The Photograph, starring Issa Rae and LaKeith Stanfield, directed by Stella Meghie, comes out on Valentine’s Day. I will be seeing it on Valentine’s Day, not with my husband but probably with Kathleen, because this is the kind of movie you want to go to with someone who appreciates a romance. Most of the entertainment will be watching Issa and LaKeith fall in love. Some of the entertainment will be watching Kathleen watching them fall in love and sobbing in her seat. She was already sobbing when I sent her the trailer on Friday. Here it is:
I like a movie that makes no apologies for being a vehicle for sex. That’s what The Photograph is about: after you see it, you’re supposed to want to get to bed. I mean, obviously, there’s more to it – like love and trust and forgiveness – but a romance is meant to make you feel romantic, and I already feel romantic watching this trailer.
The Photograph hits on several romantic movie formulas. There’s a meet-cute – in this case LaKeith is a journalist who needs to talk to Issa to write his story, also a romantic movie trope. Past and present often intersect in these kinds of films and we see flashbacks to Issa’s ma who had a love story of her own, and Issa reading her ma’s letters that end up shaping her own perspective and attitude about her relationship. So we’re picking up on hints of Letters to Juliet, a little bit of The Notebook, and other Nicholas Sparks stories…only good, and nobody has to die or cancer or give up an organ (the heart, duh) in the process.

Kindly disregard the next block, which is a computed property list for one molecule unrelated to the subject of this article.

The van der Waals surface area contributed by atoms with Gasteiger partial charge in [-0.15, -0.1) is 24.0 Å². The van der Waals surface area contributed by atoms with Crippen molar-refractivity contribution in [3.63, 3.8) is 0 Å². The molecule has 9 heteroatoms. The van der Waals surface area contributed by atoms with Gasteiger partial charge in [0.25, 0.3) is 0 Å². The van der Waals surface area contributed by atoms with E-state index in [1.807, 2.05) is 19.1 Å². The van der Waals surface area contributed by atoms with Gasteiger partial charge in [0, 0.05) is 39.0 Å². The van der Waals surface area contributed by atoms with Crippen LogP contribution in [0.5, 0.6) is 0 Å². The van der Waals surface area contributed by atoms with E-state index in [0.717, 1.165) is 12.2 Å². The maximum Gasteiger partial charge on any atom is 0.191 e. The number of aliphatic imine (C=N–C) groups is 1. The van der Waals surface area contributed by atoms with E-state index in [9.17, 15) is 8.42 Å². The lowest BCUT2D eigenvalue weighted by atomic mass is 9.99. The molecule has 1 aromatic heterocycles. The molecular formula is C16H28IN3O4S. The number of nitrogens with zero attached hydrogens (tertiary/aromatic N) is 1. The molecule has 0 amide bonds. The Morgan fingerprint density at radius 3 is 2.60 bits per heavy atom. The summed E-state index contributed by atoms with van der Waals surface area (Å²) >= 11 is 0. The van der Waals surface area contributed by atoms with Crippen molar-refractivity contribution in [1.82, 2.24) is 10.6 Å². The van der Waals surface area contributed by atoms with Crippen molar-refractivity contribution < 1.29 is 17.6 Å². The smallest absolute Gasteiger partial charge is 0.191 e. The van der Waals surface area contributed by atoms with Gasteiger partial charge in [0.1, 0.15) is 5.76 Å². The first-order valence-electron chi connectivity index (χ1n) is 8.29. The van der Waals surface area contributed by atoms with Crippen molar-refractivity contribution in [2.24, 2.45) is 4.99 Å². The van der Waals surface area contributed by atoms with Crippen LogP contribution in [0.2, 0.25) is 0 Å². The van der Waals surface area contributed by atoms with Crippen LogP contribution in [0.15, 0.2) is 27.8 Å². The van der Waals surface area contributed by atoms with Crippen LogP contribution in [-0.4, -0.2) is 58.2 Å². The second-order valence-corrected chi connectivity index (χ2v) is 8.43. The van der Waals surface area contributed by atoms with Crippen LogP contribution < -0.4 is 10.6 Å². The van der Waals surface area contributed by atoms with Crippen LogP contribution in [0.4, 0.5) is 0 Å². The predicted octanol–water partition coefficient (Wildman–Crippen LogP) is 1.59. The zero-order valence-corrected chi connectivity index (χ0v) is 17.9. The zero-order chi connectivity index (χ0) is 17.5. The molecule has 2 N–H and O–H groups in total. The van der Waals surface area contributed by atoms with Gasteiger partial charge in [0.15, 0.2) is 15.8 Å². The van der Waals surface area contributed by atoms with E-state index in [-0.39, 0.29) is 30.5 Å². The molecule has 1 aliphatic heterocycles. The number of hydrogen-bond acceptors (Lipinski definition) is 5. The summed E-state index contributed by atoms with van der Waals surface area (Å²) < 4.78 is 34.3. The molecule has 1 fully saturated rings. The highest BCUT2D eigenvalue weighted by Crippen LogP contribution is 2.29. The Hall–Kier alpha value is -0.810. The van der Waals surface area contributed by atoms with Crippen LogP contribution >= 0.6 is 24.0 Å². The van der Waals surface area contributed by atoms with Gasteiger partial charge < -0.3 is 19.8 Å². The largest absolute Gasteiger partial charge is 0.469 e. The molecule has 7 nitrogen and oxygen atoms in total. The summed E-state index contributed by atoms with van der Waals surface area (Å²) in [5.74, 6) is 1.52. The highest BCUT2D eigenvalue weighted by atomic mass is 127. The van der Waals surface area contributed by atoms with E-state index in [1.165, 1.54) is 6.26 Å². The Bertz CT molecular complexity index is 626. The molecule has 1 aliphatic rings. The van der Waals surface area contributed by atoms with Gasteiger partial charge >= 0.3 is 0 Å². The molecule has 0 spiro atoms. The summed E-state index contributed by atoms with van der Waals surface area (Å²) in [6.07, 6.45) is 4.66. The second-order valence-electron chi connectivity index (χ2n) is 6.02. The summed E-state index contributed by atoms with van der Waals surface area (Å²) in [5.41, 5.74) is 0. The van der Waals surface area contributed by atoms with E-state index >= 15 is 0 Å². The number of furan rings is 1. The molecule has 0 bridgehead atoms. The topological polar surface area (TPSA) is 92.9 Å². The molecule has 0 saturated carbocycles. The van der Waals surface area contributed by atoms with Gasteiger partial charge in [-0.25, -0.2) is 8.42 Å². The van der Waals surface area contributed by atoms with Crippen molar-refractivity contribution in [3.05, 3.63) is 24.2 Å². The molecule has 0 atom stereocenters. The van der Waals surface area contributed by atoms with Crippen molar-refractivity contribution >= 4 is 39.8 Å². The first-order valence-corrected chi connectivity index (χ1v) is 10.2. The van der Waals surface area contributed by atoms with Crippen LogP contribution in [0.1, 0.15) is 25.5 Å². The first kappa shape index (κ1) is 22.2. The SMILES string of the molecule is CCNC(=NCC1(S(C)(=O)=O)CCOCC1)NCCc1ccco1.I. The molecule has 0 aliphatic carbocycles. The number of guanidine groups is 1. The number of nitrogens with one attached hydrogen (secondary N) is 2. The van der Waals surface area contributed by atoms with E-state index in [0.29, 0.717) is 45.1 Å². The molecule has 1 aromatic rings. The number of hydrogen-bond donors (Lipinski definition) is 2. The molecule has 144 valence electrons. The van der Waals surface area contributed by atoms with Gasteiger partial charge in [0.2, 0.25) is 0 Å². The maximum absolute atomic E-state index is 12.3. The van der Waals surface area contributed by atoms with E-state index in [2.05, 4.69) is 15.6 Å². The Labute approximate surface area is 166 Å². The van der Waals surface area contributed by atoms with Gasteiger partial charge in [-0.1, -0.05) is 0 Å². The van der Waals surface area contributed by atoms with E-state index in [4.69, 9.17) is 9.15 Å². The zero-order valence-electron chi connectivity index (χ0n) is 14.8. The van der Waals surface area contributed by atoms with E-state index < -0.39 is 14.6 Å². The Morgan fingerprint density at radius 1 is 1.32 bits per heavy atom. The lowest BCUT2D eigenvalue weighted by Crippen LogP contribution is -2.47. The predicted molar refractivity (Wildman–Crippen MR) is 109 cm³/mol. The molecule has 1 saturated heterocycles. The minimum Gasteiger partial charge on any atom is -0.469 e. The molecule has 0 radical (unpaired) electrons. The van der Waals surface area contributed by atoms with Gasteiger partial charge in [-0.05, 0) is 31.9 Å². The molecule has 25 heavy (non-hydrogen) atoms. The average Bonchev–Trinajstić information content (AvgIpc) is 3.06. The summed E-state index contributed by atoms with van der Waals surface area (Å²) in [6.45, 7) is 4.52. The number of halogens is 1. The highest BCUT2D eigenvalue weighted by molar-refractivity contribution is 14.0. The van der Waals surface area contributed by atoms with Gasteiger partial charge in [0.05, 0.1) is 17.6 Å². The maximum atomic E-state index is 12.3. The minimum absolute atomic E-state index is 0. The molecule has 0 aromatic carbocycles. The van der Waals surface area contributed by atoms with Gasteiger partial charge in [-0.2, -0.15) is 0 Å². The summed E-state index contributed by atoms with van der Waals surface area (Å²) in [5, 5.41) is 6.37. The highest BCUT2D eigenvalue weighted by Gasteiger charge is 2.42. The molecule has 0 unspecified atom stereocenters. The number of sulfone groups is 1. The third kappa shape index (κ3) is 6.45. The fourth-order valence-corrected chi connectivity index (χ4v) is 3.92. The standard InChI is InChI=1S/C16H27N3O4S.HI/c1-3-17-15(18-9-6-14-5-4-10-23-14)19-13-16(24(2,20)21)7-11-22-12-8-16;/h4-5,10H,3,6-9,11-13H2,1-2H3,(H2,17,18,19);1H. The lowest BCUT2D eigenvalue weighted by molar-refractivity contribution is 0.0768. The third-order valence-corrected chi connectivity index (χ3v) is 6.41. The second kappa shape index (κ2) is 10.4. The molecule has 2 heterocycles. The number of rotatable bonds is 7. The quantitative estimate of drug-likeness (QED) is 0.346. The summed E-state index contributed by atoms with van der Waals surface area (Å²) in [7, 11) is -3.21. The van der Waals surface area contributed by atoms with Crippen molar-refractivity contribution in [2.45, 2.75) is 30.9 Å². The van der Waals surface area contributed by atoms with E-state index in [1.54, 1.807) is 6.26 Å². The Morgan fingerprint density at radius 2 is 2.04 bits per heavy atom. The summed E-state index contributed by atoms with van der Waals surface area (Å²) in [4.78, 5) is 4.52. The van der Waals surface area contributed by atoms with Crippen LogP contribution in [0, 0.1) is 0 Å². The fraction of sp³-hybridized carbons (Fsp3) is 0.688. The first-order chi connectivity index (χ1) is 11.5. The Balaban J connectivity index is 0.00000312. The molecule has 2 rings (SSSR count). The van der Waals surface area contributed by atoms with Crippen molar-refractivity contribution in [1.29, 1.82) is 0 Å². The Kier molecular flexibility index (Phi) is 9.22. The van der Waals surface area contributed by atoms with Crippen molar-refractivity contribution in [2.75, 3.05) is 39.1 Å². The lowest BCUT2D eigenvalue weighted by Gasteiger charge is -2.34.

I’m in. All the way in. And we haven’t even gotten to how much I love Issa as a romantic lead, which of course is also formulaic in that there are certain actresses that seem to be so well-suited for romantic movies, it’s just that now they’re not blonde anymore and they’re not all called Kate, both in real life and in character. This is Issa in Insecure and now The Photograph and the upcoming American Princess (also directed by Stella Meghie, produced by Paul Feig) and The Lovebirds (co-starring Kumail Nanjiani)… in addition to writing and producing a long list of other, non-romantic projects.
As for LaKeith, his resumé is just as varied. You’ll see him in Rian Johnson’s Knives Out later this month, and the Safdie Brothers Uncut Gems after that; he’s known for his quirky performances in Atlanta and Sorry To Bother You, but if you’ve seen Someone Great on Netflix, you know he’s great at romance too…and doesn’t seem “too good” for it either, considering the opportunities that continue to open up for him. LaKeith Stanfield doesn’t seem to mind that we’re going to be leaving the theatre swooning which, as you know, so many actors these days seem to be allergic to.
A few years ago, it seemed like romance wasn’t happening at the movies anymore. But there are people in the industry working hard to keep the romantic movie alive. Let love live! (Sorry, I had to.)